Addressing the elephant in the room
We’ll close this column on a fraught subject – the notorious homophobic Instagram message that Edwards sent out and then deleted. Recording a group of strangers minding their own business on the street – one of them was a man wearing a bra – he referred to them as “queer” and rhetorically asked what the world was coming to.
I initially decided I wasn’t going to engage the issue, for personal reasons. Back in the Stone Age of the early 1970s when I was a high school football player, I occasionally used the slur-word that rhymes with maggot in my interactions not only with teammates in the locker room but with friends and acquaintances in the hallways. Yes, that was a long time ago and we are supposedly much more enlightened, or at least less permissive, about wanton verbal bigotry. I could use the excuse that it was more culturally acceptable, and that I really wasn’t aware of how much damage could be wrought – both true.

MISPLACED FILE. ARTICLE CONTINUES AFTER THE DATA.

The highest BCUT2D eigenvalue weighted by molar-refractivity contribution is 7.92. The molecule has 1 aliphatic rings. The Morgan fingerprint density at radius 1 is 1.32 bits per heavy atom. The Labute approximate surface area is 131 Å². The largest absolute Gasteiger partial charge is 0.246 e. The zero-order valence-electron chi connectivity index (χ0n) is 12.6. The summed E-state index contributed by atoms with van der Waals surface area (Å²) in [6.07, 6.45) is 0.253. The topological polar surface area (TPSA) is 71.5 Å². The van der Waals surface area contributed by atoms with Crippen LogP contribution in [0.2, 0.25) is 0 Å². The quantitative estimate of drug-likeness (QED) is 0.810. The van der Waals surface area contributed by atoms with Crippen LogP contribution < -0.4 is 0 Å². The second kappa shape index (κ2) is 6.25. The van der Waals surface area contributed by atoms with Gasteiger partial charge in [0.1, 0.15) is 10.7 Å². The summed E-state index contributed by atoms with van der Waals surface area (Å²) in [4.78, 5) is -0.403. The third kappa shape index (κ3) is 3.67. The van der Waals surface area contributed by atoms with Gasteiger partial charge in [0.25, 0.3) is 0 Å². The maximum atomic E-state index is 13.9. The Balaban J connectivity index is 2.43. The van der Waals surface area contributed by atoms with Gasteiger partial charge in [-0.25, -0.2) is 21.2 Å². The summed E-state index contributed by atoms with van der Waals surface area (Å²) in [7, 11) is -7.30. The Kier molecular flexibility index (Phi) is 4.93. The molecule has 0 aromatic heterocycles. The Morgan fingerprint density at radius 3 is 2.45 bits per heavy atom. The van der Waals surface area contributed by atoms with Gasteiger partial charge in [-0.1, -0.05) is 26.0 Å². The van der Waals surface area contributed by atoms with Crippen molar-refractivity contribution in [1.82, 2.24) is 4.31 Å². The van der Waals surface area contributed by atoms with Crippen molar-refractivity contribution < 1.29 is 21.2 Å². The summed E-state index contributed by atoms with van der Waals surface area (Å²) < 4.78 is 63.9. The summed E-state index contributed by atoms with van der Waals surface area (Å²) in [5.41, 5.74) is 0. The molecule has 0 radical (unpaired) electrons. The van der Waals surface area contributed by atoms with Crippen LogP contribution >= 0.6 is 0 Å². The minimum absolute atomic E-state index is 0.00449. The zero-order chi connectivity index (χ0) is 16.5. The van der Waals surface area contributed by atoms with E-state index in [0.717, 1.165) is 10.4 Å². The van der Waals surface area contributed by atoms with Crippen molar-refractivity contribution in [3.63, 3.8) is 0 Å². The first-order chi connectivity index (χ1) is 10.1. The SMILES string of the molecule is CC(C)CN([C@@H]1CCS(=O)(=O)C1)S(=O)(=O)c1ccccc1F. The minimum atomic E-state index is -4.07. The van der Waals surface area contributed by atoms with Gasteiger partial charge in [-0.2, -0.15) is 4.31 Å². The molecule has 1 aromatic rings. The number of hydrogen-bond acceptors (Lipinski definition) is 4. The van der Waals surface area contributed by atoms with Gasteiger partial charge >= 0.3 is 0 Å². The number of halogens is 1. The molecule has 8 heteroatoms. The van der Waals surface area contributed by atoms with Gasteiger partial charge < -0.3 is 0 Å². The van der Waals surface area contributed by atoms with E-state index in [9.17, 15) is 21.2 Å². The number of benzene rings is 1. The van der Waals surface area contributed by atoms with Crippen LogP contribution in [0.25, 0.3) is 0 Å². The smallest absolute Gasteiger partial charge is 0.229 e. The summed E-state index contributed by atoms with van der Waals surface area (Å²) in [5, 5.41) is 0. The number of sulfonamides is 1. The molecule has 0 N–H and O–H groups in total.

But I did know the word held a special charge that it cut deeper than, say, another epithet. And despite knowing that, I still remember how arrogant I felt about being able to use it – it was “no big deal.”
I wasn’t much younger at the time than Ant is now. Consequently, while I clearly felt Ant’s comments on the Instagram video were wrong, I also felt it would be hypocritical of me to call him out for it. The fact that I’m an old white guy and he’s a young Black man underscored the logic of sitting this one out.